Four years ago, I sat in bed on Sunday morning and, in a state of disbelief and incredible gratitude, read my essay in the New York Times. The Times’ editor gave the piece the title, “Fury Cannot Touch Me.”
The title seemed overly dramatic to me but as years have passed, I see it as the essence of being a grandparent. Being the port in the storm and not being in the storm or causing the storm is the beauty part and the hard part of being a grandparent. It’s important that the fury not touch me or the people who seek my shelter.
Not that it is always easy. It has required a redefining of my lane in life, of what is my business and what isn’t. Hard challenge for someone who used to feel that everything fell in her job description. I had an opinion about everything and no hesitation to express it. It sometimes put me in the thick of things when I should have been reading a good novel somewhere off to the side.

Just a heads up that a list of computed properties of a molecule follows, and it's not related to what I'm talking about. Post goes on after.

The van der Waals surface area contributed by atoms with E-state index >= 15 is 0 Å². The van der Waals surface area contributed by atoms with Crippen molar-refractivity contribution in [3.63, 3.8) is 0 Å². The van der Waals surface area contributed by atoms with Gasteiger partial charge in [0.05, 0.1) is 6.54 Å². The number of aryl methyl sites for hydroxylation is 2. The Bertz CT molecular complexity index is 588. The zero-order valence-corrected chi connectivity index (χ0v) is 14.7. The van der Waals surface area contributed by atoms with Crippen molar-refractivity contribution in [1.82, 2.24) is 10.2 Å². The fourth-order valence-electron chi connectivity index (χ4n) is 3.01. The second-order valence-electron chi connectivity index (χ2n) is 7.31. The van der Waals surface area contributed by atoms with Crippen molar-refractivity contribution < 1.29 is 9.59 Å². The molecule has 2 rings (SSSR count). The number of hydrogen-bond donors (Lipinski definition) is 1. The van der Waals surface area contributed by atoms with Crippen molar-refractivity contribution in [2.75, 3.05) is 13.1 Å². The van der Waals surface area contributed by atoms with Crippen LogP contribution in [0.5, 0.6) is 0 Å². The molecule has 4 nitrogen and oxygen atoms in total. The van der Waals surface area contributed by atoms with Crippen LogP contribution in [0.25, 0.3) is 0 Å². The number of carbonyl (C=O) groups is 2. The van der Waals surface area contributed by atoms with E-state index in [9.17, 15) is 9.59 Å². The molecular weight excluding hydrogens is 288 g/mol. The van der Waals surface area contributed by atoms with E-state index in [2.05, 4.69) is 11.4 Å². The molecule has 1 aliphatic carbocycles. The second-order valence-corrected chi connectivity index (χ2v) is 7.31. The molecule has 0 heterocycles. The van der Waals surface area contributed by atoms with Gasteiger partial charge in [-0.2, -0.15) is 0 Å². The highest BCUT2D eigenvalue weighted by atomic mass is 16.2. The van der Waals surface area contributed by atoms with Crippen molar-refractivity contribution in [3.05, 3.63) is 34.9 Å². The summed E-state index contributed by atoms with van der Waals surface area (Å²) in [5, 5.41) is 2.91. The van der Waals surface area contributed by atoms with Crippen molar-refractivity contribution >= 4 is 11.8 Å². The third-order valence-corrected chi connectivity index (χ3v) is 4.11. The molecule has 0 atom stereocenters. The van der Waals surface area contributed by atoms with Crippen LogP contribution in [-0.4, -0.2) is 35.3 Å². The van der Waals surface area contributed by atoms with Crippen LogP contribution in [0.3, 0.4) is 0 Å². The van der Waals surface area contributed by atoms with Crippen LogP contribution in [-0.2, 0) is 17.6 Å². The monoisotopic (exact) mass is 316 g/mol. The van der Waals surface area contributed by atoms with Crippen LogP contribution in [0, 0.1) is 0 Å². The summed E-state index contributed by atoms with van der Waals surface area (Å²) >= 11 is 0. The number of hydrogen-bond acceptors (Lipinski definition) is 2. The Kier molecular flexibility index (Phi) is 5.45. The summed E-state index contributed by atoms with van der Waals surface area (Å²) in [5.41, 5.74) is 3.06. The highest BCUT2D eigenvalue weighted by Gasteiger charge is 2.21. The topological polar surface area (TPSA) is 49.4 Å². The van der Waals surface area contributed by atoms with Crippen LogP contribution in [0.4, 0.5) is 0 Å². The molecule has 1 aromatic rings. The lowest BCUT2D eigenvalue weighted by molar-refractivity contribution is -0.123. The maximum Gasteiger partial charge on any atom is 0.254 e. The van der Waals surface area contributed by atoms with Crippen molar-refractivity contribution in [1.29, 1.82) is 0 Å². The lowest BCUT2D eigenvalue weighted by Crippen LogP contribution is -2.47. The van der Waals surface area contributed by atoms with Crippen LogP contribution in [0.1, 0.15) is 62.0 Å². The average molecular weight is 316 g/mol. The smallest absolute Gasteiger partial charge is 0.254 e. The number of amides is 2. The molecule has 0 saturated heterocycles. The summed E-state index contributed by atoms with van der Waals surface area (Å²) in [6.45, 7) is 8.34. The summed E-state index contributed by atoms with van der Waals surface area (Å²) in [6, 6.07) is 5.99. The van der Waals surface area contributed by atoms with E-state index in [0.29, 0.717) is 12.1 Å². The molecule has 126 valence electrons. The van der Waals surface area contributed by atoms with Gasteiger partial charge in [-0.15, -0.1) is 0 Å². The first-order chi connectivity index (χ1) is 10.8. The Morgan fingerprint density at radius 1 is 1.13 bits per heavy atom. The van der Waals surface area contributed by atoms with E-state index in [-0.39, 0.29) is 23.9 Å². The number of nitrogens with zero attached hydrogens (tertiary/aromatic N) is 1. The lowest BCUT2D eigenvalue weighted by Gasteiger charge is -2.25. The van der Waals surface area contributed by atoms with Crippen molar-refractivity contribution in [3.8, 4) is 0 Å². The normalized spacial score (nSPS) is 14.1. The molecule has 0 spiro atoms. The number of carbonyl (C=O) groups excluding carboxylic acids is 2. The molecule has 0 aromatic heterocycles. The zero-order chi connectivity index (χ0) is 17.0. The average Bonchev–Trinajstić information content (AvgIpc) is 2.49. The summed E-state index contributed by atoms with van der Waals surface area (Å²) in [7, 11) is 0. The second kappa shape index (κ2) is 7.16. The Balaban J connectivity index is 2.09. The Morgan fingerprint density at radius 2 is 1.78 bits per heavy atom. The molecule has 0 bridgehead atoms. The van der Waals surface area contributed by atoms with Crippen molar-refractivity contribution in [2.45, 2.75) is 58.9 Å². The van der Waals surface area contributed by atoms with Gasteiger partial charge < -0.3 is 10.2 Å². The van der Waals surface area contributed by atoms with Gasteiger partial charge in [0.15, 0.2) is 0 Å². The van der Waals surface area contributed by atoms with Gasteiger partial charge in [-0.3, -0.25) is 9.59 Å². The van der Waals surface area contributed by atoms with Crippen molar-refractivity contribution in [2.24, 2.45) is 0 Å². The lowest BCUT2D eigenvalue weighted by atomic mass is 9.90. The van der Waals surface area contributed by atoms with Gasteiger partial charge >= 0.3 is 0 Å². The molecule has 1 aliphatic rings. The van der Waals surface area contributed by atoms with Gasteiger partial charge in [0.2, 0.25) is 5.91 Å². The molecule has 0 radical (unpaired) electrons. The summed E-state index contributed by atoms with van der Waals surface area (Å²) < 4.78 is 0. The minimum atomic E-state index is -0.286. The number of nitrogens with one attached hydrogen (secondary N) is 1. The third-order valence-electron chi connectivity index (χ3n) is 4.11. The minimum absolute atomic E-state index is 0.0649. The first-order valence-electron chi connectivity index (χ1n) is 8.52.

My lane narrows and that’s good. It also has fewer on-ramps and that’s good. And my people have their own lives to live and that’s good. Still I watch the weather very closely, if you know what I mean.
Anyway, I’m proud of this piece of writing but prouder still of what I learned writing it. Writing’s like that, sorts out things that seem messy or unrelated, puts borders and sense around things, shows the way for the future. That’s what I love about it.